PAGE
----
Andrew Paolo Napolitano (born June 6, 1950 in Newark, New Jersey) is an Italian-American media-personality. He is a former New Jersey Superior Court Judge and now a political and legal analyst for Fox News Channel. Napolitano started on the channel in 1998, and currently serves as the network's senior judicial analyst, commenting on legal news and trials. He is a graduate of Princeton University (where he was a founding member of the Concerned Alumni of Princeton) and Notre Dame Law School.
Bill McKibben Wikipedia
William Ernest "Bill" McKibben (born 1960) is an American environmentalist and writer who frequently writes about global warming and alternative energy and advocates for more localized economies. In 2010 the Boston Globe called him "probably the nation's leading environmentalist" and Time magazine described him as "the world's best green journalist." In 2009 he led the organization of 350.org, which coordinated what Foreign Policy magazine called "the largest ever global coordinated rally of any kind," with 5,200 simultaneous demonstrations in 181 countries. The magazine named him to its inaugural list of the 100 most important global thinkers, and MSN named him one of the dozen most influential men of 2009. McKibben is active in the Methodist Church, and his writing is sometimes spiritual in nature.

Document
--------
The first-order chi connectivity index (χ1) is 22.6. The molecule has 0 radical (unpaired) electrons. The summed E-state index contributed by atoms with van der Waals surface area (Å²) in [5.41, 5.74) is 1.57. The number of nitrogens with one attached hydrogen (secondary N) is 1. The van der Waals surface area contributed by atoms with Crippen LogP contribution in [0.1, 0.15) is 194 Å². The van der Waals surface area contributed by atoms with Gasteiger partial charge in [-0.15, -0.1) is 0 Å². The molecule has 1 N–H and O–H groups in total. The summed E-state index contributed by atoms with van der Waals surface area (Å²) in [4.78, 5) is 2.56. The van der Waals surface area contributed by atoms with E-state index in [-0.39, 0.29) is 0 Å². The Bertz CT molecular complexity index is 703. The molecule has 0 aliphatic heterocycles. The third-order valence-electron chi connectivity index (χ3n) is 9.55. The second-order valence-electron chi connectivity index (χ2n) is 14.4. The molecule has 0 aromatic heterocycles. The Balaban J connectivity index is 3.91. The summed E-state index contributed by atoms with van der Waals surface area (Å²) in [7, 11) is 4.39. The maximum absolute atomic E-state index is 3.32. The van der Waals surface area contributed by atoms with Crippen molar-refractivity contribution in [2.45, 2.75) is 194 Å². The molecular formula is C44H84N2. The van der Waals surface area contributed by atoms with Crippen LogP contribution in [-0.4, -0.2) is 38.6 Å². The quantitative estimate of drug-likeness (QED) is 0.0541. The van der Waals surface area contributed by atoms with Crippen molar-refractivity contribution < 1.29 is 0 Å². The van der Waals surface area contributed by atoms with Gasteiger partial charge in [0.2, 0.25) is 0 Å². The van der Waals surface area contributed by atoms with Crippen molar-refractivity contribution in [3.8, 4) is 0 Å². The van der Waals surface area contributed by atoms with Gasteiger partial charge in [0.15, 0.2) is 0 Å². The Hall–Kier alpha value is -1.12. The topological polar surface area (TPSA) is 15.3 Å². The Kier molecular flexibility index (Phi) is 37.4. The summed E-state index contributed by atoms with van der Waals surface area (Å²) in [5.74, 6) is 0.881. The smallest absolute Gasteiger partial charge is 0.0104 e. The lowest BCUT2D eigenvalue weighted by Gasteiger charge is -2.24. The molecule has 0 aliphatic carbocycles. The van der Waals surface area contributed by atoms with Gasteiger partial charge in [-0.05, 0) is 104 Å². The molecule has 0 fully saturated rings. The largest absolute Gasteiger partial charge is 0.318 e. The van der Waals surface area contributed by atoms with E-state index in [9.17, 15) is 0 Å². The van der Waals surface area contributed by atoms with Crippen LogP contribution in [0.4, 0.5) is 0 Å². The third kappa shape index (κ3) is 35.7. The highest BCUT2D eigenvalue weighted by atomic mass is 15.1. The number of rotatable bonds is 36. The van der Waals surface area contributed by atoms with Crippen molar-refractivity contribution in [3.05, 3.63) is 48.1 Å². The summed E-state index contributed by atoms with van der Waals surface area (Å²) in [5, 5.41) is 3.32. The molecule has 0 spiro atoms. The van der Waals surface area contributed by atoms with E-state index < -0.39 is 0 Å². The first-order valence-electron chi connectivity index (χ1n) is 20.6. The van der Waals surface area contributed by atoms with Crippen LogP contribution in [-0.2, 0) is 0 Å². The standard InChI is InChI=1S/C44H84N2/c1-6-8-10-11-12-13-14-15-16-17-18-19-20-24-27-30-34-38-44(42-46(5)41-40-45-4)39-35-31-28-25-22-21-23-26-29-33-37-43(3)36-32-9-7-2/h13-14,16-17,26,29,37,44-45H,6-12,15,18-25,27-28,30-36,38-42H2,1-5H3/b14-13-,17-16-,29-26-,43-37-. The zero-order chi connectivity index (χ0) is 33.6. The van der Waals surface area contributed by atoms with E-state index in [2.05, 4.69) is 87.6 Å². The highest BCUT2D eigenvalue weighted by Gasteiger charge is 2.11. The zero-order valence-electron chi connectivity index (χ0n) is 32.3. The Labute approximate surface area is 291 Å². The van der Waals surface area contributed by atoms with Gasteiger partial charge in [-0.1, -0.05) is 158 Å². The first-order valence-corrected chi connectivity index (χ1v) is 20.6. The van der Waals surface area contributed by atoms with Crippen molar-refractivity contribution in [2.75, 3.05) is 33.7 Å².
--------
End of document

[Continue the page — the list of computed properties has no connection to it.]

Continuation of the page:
McKibben grew up in suburban Lexington, Massachusetts. As an undergraduate at Harvard University, he was president of The Harvard Crimson newspaper. Immediately after college he joined the The New Yorker as a staff writer and wrote much of the Talk of the Town column from 1982 to early 1987. He quit the magazine when its longtime editor William Shawn was forced out of his job, and soon moved to the Adirondack Mountains of upstate New York.
He currently resides in Vermont with his wife, writer Sue Halpern, and their only child, Sophie (born 1993 in Glens Falls, New York). He is a scholar in residence at Middlebury College, where he also directs the Middlebury Fellowships in Environmental Journalism. He is also a fellow at the Post Carbon Institute.